Traditionally Multi-genrational Farms often need to ensure ownership and efficiently managed before going down the route of diversification or land & property leasing, however with growing fragility in the industry and types of land that is no good for one use is potentially good for another – this is where I stand in this debate.
What is there to offer Farmers and large Estate Owners who are able to offer a modest home and >10 acres to a growing number of start up smallholders on their land, who will add to the estate rather than compete with the land owner?
Co-Op’ed sites are popping up across Europe and even a couple are gathering momentum in the South East of England, so what will it take to engage with the larger county wide farms and estates, who are very much missing out on an ecological and sustainable business boom?
Initial examples that have been staring in the press recently have been:
For many this is far less attractive and viable, yet with a little imagination and further understanding of just how much forestry has been traditionally part of the industry and how it has been enjoying a renaissance, much more than that of the industrial revolution. Biomass is one sure fire way of utilising poor value timber and commercial forest waste. With recent news of Willow plantations and borders becoming grant attracting diversification methods, where applicable, it is driving up the abilities of using UK grown fuel for industry and housing. Not forgetting the current Gov. grants for felling and replanting of indigenous broadleaf and evergreen trees to offer a chance to make a positive return on assets ad bring woodland management back into productivity.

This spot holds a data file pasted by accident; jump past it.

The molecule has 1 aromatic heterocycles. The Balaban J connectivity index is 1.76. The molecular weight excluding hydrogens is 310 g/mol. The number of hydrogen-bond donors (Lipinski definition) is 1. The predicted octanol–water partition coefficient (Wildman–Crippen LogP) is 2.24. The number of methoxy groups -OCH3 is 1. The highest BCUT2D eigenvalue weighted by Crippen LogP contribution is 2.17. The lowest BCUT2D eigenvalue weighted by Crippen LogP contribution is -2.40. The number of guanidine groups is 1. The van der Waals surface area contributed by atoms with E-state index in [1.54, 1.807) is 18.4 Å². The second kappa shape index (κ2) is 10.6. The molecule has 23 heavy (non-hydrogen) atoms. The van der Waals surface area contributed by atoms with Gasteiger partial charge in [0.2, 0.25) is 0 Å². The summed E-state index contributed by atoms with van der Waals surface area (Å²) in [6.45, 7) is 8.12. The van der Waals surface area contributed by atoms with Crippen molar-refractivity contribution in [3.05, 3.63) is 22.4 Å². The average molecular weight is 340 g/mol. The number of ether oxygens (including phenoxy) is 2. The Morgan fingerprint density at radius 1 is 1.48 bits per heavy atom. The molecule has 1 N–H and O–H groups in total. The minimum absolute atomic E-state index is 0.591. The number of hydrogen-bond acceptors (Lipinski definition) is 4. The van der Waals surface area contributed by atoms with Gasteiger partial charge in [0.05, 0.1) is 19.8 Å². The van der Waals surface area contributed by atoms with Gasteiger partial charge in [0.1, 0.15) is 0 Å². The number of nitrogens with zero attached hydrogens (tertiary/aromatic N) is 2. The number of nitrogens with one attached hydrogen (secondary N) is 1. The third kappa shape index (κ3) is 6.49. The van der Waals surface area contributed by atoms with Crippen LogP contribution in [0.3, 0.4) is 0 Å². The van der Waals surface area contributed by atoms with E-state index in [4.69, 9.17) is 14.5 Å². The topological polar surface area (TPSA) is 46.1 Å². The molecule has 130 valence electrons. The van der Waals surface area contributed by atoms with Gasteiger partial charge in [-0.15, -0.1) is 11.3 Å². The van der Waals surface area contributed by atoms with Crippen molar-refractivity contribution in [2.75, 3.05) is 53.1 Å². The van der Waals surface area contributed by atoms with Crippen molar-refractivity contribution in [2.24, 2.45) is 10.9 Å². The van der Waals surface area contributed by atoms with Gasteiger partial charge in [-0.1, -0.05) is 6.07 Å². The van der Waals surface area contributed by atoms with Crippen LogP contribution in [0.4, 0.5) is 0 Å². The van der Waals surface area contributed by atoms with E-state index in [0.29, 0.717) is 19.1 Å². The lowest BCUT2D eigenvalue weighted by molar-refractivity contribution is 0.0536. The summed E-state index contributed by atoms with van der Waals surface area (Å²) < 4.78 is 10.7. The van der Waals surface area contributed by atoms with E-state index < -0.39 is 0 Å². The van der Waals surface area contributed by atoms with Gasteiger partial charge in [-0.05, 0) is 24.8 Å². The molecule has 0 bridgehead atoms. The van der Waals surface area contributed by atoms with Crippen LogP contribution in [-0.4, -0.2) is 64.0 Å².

With construction still being the largest market for timber, UK softwood has increased in value to approx. £44/cu.meter, enjoying a 13% increase on the year. Plus, the UK Timber production is still increasing its numbers and since 2007 has sold a further 1.2million cu. meters. Much of this is down to un-grazable or unfit land for arable crops to be put aside for Forestry.
There is also the production of indigenous fruit to the UK, Apple Orchards are lost or in a decayed state, other fruiting trees that have a value and high survival rate in our climate not only increase the revenue but add to many biodiverse habitats for pollinating insects and ultimately bees and the plight of the British Honey Bee come into the equation.
Tourism and Diversification